I was cycling up to the top of another hill. On a normal day, it wouldn’t feel so steep and I’d probably ride up it okay without having to stop.
But, this was no normal day.
The wind was blustering right into my face and Savannah sat behind me in a little caboose. From her grin, you wouldn’t know that she screamed for a good half an hour before we could get her to sit in it.
It’s not that she doesn’t like exploring with us on a bike. She loves it.
But, before suiting up for this bike ride around Rottnest Island, she’d spied a super cute pink tricycle and wanted to ride that one. All our attempts to explain that she wouldn’t make the 10km ride got blown away by her screams.
I can’t remember how we managed to get her in the caboose after her massive tantrum. I think the attendant bribed her with stickers and an ice cream at the end of the journey. Or maybe the ice cream bribe came from me?
Whatever the bribe, she refused to get in the caboose unless I was pulling it.
I’d cycled around Rottnest Island ten years earlier with my sister and remembered it being strikingly beautiful. I didn’t remember wind like this.
You can be sure if it’s windy on the mainland, on Rottnest it is double the force. Today it felt like triple.
Our visit to the island was short, and since the sun was shining when we woke, we decided it best we capitalize on that so we could see the pure beauty of the turquoise water as the sun beat down.
We didn’t appreciate the force of the wind until we turned into it making our way to our first stop of Henrietta Rocks, a place known for snorkeling and popular with moored boats.
I didn’t remember so many hills when I biked with my sister either. I’ll never forget them again.
I felt every rising gradient of them, panting heavily to pedal my sluggish body, and Savannah’s now happy one, up the hill. No words were able to escape from my mouth to answer her constant chatter.
We made it to the top of the rise and prepared for the downhill coast. But the wind forced as backwards shouting a “take that” to gravity.
We’d made a serious error in choosing to take on this grand adventure on this day. Only two nights before we had flown in to Perth after a massive 30 hour trip home from Raleigh, North Carolina. We had jet lag on top of jet lag.
On top of that was an intense two weeks of business and social events in the US.
I didn’t have the stamina to get up those hills without the wind there. Instead of enjoying this adventure I’d dreamt about, I was resenting it and considering turning back. This was just not enjoyable.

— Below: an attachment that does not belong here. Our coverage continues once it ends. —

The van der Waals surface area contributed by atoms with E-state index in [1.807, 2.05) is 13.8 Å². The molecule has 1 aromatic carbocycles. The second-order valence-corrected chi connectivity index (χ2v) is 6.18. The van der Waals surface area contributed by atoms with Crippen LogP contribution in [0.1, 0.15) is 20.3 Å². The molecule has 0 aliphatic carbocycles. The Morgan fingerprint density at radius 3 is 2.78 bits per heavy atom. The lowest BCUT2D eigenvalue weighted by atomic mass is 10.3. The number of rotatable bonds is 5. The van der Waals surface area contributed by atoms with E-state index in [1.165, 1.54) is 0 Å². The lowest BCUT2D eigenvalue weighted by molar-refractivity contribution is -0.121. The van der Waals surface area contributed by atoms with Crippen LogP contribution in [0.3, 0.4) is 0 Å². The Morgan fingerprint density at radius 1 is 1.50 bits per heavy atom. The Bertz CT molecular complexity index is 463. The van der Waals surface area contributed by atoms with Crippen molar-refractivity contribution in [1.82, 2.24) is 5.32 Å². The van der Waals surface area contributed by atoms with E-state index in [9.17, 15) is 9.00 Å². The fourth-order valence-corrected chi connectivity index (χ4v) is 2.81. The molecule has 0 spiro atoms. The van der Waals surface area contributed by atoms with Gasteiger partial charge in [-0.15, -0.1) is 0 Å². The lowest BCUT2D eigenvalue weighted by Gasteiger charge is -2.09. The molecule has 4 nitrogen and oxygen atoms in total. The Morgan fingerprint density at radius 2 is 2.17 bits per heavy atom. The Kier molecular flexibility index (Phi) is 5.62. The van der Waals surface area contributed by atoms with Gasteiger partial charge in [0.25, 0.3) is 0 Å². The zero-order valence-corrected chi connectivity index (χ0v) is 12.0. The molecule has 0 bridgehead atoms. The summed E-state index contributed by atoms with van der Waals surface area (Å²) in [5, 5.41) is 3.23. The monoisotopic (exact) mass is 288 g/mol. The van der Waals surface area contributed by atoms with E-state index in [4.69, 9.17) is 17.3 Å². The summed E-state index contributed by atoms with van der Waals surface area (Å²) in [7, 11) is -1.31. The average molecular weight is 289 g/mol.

I was convinced that pretty soon Kalyra would have one of her tired meltdowns, which would have just tipped me off the bike and rolling down the hill to an end that spelt RELIEF.
We stopped at Henrietta Rocks for a collapse.
I’m not sure why Savannah lay down on the table, she’d had it so easy getting dragged up those hills while squealing that I needed to go faster. Should have let her ride that tricycle.
“Move over kid and let me collapse a little.”
The view was spectacular and took my mind of grunting for a wee while.
I was transfixed on the boats sitting on what looked like glass.
The colours swirling turquoise, green and aqua around them. A few people lingered at the water’s edge, their toes dipping in, contemplating whether it would be more enjoyable to bask on the glistening white sand or to dive in and explore the underwater world.
A few English tourists walked up the stairs, snorkels in hand.
“What’s it like out there?”
“Ah there’s not much to see really.”
“Is it cold?”
“Yeah pretty much.”
That was me then. The views from the hill top will do. Saved me a walk down the stairs.
Once you’ve snorkelled at Ningaloo, it’s hard to find something to compare. Yep, after 16 months of Australian highlights I’m jaded.
We decided to push on.
Finishing the loop would take us around to Little Salmon Bay and then to the lighthouse. From there, we’d be heading north riding with the wind. I only had about another twenty minutes of headwind stuff to get through.
I was sure I could make it.
That was until I rounded the next bend straight into the full force of the wind.
Holy hell. I don’t think I can do much more of this.
Kalyra and Craig were bringing up the rear and I started slowing down. “Stop and check the map.” the voice in my head commanded “Maybe it’s better to forget the loop and take the shorter way.”
I had a sense that this was an order I had to follow.
I pulled up on the bike, took the map out and reassessed.
It probably wouldn’t have made much difference to turn around. We were almost half way round the loop, and from my vantage point, it was pretty much downhill with a side wind instead of a head wind.